Just based on the reasons so far, it seems highly unlikely to me there was any serious consideration of bringing the bags along, and that the inclusion of them on the list is because in the initial stages of planning, they were added, but later found to not be needed.
But since the advocates of this theory have investigated the movement of equipment up the mountain, a detailed look at the supply logistics of the higher camps will undertaken next. But first a little background.
The Revised Summit Plan
The 1924 Expedition entertained high hopes that they would climb the mountain this time. They had plenty of climbing talent and high-altitude experience from previous expeditions, yet suffered from the worst luck imaginable when an extended period of atrocious weather, illnesses and porter deaths put an end to the first attempt on the mountain.
The original plan of attack was for a simultaneous assault, with one party using oxygen while the other did not. The oxygen party would leave from Camp VI - at the same time the other left from Camp VII (never actually established) - the two groups hopefully meeting on the summit. An ambitious plan that had Mallory in high hopes of getting him to the top.
But after all the bad weather and the exhausted condition of the climbers and porters, the original plan could not be supported logistically any more, so the expedition came up with a last-ditch effort. Now there would be two oxygen-less summit attempts, the second following the first one camp behind, replacing equipment the first pair took up with them as they ascended. That way, the total amount of supplies necessary to stock the higher camps would be reduced.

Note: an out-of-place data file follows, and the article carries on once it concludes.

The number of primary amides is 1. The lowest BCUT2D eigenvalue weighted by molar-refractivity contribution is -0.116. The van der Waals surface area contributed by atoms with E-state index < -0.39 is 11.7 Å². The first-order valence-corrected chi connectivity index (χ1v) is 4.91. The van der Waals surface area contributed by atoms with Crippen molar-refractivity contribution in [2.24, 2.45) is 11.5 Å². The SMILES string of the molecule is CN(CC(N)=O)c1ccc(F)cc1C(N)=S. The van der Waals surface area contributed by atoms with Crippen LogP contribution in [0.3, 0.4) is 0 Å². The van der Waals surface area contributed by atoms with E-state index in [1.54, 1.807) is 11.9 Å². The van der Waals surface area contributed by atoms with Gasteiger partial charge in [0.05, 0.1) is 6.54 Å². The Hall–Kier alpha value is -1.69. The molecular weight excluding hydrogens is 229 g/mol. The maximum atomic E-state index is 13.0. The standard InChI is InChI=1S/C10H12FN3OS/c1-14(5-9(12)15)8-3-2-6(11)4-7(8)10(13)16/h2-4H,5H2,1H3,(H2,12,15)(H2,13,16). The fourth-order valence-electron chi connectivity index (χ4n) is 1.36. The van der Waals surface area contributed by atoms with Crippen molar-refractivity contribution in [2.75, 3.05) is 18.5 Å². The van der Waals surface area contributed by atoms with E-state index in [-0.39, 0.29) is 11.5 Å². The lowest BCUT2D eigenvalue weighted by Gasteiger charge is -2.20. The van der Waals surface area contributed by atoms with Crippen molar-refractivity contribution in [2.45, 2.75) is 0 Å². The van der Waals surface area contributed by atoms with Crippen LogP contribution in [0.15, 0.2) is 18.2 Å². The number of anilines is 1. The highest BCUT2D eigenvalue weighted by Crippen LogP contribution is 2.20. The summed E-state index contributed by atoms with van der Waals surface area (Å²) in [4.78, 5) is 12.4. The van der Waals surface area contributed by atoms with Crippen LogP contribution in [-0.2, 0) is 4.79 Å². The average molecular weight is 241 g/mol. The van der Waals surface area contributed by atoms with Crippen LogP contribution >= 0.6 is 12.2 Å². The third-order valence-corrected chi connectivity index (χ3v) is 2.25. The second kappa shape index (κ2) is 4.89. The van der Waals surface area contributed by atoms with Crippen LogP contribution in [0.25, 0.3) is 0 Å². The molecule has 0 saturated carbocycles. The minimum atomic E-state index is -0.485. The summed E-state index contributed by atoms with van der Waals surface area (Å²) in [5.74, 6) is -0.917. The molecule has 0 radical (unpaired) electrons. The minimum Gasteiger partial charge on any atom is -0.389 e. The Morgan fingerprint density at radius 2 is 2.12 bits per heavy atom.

The first attempt
Following this new plan, Camp V was established by Mallory and Bruce, and it contained two Meade tents one for the climbers and one for the four porters. We know this with certainty because the two tent emplacements continue to be used to this day!
But the first attempt failed after Mallory and Bruces porters lost heart under the relentless wind that had sapped their strength the day before, and which showed no indications of getting any better the next morning. There was nothing else for Mallory and Bruce to do but dejectedly go down in defeat.
Was it four or two?
According to an Appendix in the expedition book The Fight for Everest, 1924 (FFE) , the higher camps were to contain two sleeping bags per climber. Im going to argue in Part 2 that this was actually a suggestion, but for now will examine what was actually taken and compare it to the Appendix later.
Did Mallory and Bruce carry two bags per Sahib to Camp V, instead of one each? If so, then they would have to be replaced by Norton and Somervell climbing one day behind. What do they say about the number of tents and sleeping bags they carried up to Camp V?
Sleeping bag bookkeeping
Heres what Norton writes on p.102 of FFE -
The morning of June 2 broke fine, and by 6:30 Somervell and I were off with our little party of six porters. The reader will understand that Mallory and Bruce were to have established Camp V overnight; this morning they should have been heading up the North Ridge for Camp VI, carrying with them the tent and sleeping bags in which they had slept the night before.